Climate Change

After US, rising sea level may soon gobble up an entire island in Canada

Land bigger than 300 football fields has been swallowed by the sea within the span of a few generations

 
By DTE Staff
Last Updated: Monday 23 January 2017
Lennox Island is vulnerable to coastal erosion because it’s made of sand and sandstone and lacks hard bedrock. Credit: Dennis Jarvis/ Flicker
Lennox Island is vulnerable to coastal erosion because it’s made of sand and sandstone and lacks hard bedrock. Credit: Dennis Jarvis/ Flicker Lennox Island is vulnerable to coastal erosion because it’s made of sand and sandstone and lacks hard bedrock. Credit: Dennis Jarvis/ Flicker

Lennox Island, on the east coast of Canada, is drastically changing its character as the place has started seeing warmer winter and rising sea level. Between 1880 and 2015, the area of the island shrunk from 1,520 acres to 1,100 acres, indicating more than 300 football fields worth of land have been gobbled up by the sea within the span of a few generations. While the island is experiencing fiercer and more frequent storms, the warmer winters are gnawing at the ice cover that has traditionally protected the shores for months.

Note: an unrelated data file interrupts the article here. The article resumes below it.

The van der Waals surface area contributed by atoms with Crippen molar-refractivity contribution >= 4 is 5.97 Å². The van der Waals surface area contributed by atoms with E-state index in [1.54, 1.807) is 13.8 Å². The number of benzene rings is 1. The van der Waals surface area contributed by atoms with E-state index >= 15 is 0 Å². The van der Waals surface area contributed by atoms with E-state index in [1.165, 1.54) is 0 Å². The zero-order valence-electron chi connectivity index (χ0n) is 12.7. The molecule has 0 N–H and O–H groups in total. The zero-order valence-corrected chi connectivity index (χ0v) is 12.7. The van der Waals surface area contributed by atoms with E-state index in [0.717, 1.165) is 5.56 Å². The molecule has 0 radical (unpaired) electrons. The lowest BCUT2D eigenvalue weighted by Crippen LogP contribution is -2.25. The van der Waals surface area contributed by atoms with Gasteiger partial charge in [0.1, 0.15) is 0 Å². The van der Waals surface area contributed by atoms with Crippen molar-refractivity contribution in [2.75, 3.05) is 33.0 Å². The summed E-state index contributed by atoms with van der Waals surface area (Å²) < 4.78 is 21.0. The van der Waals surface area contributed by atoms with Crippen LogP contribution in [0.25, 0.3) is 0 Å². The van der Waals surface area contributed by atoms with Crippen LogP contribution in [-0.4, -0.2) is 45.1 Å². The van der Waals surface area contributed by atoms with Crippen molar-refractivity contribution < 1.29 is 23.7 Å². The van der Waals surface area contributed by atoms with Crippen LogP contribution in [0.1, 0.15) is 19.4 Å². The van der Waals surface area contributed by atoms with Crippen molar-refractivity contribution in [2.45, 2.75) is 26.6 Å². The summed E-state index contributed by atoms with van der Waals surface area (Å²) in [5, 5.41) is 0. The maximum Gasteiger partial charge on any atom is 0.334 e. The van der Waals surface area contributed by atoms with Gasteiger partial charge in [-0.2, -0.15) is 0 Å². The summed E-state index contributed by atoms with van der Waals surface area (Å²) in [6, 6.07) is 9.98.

Is the Canadian island going to suffer the same fate as the vanishing island in Louisiana in the US? The possibility can’t be ruled out.

Layers of concern

It is to be noted that Lennox Island is vulnerable to coastal erosion because it’s made of sand and sandstone and lacks hard bedrock. In this low-lying island, sacred burial grounds have started getting washed away and baseball courts are already under the water. Homes, which were once comfortably elevated, now look dangerously close to the sea.

Every year, the Lennox Island is losing about a hectare (2.47 acres), indicating what impact climate change could have around the world in future. According to Adam Fenech, director of the Climate Research Lab at the University of Prince Edward Island, sea levels could rise as much as three metres in the next 50 years. If that happens, half of the island could come under water.

On average, the Lennox Island is just four metres above sea level. However, it is eroding twice as fast as the rest of Prince Edward Island. This low-lying island is known for growing blueberries and the region has a sacred value to the Mi'kmaq community.

Climate change denial persists in Canada with the previous government pulling out of the Kyoto protocol in 2011. While the rest of the country continues to debate the need for climate action, this community has already commissioned a series of computer simulations to understand the full impact of climate change on their land.

They have started weighing different options to determine how best to save the island. As a last resort, the community is exploring the possibility of developing a few pieces of property on Prince Edward Island.

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